During summer 2020, 21 privacy leaders from industry, government and academia graciously shared their views on the impact of COVID-19 on privacy priorities, practices and programs. Each participated in a 30-minute interview to inform the IAPP and EY’s joint research project on COVID-19 and privacy. We captured their experiences, challenges and recommendations in this five-part series.
Each of the five white papers in the series will be accessible below upon publication.
• Part 1: Introduction (Published 21 October, 2020)
• Part 2: Immediate Industry Response (Published 27 October, 2020)
• Part 3: The New Reality and Strategic Priorities (Published 4 November, 2020)
• Part 4: Surveillance and Data Sharing for the Public Good (Published 10 November, 2020)
• Part 5: Building Trust through Industry Action, Legislation and Enforcement
(Published 18 November, 2020)
Part one introduces the 21 leaders who shared their thoughts on the impact of COVID-19 on privacy priorities, practices and programs, and the key takeaways they offered. Their perspectives and priorities reflect their vantage points and the role each plays in shaping and responding to the new reality brought on by the pandemic.
Part two describes industry privacy leaders’ immediate response to the pandemic. As companies sought to operate amid government-mandated quarantines, social-distancing rules and contact-tracing efforts, they introduced new health safety protocols, shifted to remote work, increased virtual engagement, and supported government test and trace efforts. Amid the deluge, privacy leaders said employee health data collection and providing a secure and effective virtual work environment for employees and customers were their top priorities.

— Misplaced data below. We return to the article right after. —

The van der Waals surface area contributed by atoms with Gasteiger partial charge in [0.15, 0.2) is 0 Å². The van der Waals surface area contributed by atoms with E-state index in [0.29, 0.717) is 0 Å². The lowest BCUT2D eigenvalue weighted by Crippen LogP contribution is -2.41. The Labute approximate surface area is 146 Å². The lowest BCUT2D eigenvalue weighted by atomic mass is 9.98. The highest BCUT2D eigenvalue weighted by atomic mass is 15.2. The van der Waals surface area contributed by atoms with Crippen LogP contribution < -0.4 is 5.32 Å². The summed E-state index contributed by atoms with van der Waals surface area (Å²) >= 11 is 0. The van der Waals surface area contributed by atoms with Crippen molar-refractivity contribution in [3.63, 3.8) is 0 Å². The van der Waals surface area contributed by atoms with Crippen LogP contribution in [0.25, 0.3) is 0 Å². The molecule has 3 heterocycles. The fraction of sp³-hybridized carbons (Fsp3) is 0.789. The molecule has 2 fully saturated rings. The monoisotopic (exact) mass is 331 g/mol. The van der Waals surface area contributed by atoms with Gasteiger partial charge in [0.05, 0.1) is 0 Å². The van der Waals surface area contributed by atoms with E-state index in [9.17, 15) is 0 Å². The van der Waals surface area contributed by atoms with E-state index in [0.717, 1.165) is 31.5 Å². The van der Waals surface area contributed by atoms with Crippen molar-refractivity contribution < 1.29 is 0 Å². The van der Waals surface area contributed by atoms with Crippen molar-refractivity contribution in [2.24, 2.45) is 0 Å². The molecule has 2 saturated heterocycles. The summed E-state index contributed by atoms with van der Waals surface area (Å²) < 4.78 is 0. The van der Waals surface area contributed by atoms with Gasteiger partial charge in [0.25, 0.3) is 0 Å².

Part three presents privacy leaders’ views on the new reality brought on by the pandemic and its implications for privacy practices and programs. Across the board, privacy professionals expect that the future will be more virtual, privacy will remain a strategic priority, and as privacy budgets flatten amid increasing demand, companies will automate less-complex data protection tasks.
This final piece describes privacy leaders’ thoughts on how companies, legislators and regulators can build trust in data protection now and moving forward. Transparency, data ethics, purpose limitations, user-centric design and technical controls can all help, but industry cannot overcome the trust deficit alone. Policymakers and regulators shared their thoughts on the efficacy of current laws and enforcement regimes and the changes needed to protect privacy and combat the current or future pandemics.